Now all I need are cards that stay looking nice after they've spent an extended period in the bottom of my bag or been dropped in a puddle, or have been shuffled through with my grubby hands prior to handing them off...

Monday, July 14, 2014

on-site pets

I've known several people who regularly brought their pets (dog/cat/other) with them for fieldwork. It's not something I would do, but it can work out under a few conditions:

1. The animal in question is docile/well trained and likes to be right next to/perch on the shoulder of its owner. No bolting!

2. The animal likes travel, or at least is easygoing enough that it doesn't care one way or the other. If it would be happier/more secure at home, then don't drag it around!

2. The fieldwork doesn't involve any heavy equipment or other major mechanical hazards.

3. The site is either secluded or contained in some way (i.e. not dispersed throughout a neighborhood or industrial area).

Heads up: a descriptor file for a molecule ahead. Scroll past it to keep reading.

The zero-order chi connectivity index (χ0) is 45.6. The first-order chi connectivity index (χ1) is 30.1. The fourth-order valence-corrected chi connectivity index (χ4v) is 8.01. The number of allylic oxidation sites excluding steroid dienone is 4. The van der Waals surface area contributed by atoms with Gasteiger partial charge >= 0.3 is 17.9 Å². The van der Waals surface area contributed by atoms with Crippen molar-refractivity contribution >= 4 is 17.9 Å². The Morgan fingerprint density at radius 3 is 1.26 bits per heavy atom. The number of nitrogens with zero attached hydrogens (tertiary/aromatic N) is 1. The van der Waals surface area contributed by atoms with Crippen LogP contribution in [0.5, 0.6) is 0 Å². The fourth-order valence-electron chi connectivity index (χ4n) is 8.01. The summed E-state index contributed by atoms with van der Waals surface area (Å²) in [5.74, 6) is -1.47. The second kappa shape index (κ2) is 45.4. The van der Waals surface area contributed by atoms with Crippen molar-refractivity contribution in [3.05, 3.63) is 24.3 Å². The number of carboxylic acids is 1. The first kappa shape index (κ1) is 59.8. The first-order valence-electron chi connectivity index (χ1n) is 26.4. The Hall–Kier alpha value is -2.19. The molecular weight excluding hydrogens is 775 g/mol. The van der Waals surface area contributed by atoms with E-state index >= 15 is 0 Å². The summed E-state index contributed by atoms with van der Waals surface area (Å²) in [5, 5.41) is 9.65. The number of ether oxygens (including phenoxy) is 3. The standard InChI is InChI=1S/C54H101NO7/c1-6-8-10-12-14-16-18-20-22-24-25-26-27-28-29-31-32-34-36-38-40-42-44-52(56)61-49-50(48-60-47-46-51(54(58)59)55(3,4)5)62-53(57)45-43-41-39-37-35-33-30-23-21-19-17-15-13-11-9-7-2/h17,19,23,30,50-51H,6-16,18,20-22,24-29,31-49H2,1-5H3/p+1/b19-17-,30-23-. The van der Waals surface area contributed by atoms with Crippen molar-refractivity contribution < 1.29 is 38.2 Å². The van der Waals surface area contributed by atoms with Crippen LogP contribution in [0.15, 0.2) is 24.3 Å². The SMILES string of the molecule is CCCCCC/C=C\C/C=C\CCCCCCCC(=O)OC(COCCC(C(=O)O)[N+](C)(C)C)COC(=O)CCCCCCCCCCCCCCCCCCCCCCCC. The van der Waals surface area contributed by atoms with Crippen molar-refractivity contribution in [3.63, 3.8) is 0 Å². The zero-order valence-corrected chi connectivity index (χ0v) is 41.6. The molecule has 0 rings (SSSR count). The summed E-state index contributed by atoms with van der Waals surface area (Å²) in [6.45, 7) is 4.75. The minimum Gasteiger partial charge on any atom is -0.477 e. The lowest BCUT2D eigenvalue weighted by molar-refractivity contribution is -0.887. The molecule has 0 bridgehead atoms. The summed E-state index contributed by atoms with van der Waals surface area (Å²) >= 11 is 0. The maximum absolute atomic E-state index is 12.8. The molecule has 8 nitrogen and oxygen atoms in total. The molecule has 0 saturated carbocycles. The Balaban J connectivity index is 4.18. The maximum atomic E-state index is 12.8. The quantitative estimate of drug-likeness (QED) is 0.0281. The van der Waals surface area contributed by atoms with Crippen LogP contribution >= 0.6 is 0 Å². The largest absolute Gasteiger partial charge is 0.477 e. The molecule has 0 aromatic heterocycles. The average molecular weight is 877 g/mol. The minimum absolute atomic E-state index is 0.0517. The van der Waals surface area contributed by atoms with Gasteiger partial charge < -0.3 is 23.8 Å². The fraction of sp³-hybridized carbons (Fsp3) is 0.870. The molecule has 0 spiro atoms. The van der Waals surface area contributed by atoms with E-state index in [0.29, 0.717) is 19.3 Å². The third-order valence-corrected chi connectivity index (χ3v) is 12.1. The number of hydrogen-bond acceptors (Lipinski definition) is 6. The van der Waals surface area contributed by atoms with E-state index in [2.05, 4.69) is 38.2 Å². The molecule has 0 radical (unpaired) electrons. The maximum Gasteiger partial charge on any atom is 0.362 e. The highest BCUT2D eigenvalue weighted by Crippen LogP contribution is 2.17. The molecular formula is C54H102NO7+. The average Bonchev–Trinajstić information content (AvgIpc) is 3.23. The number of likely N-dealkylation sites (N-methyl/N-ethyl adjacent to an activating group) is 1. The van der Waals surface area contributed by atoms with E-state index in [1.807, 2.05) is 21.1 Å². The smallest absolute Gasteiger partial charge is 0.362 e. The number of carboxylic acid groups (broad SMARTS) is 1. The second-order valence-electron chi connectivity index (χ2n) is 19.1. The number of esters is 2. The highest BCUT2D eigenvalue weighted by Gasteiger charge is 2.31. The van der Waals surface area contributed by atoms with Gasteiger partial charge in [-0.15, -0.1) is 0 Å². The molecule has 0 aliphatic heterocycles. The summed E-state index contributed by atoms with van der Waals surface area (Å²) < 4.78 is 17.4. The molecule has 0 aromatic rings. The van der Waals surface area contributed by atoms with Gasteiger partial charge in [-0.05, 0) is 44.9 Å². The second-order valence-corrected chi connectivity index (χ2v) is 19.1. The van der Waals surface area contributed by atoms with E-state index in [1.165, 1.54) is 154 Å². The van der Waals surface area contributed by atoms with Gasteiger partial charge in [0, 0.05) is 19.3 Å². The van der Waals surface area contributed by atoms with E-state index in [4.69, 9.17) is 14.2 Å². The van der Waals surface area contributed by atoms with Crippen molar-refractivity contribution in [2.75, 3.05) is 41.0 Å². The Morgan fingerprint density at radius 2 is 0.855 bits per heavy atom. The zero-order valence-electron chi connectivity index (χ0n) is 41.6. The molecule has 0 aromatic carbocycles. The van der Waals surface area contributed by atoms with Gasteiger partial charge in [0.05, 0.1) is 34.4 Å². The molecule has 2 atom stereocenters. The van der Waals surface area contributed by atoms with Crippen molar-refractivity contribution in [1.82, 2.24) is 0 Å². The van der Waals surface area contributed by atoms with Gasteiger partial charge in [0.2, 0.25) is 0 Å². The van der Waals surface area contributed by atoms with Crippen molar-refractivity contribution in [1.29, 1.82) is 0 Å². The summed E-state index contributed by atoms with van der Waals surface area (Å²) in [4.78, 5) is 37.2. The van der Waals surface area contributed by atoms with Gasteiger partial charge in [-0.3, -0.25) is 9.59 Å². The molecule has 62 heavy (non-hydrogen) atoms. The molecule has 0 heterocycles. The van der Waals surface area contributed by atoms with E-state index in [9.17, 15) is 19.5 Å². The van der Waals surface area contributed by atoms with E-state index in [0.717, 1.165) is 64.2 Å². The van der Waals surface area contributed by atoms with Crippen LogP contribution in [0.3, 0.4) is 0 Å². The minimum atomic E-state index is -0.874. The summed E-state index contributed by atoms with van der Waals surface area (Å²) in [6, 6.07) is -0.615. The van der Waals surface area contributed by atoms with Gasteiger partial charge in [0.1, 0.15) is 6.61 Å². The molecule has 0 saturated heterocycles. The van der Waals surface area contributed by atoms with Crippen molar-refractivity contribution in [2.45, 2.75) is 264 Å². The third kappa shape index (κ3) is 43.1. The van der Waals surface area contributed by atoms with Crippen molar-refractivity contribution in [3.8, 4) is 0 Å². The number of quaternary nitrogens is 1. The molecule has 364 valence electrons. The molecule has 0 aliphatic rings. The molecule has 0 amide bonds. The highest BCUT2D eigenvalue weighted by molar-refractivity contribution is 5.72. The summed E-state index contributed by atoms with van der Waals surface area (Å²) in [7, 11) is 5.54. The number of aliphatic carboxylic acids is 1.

4. The presence of a pet is not going to ruffle any client or stakeholder feathers.

5. Nobody in the field crew is allergic to/petrified of the animal. Usually this works out ok if the pet owner has his/her own vehicle so that nobody else is subject to hair/dander/feathers/loose critters. Or if the coworker honestly doesn't mind. I used to spend long  (6 hour +) drives with a coworker's animal, but I don't have allergies and I like the buggers so it worked out ok. Other people were seriously put out by it and it was a big black mark against them in the office/in their career.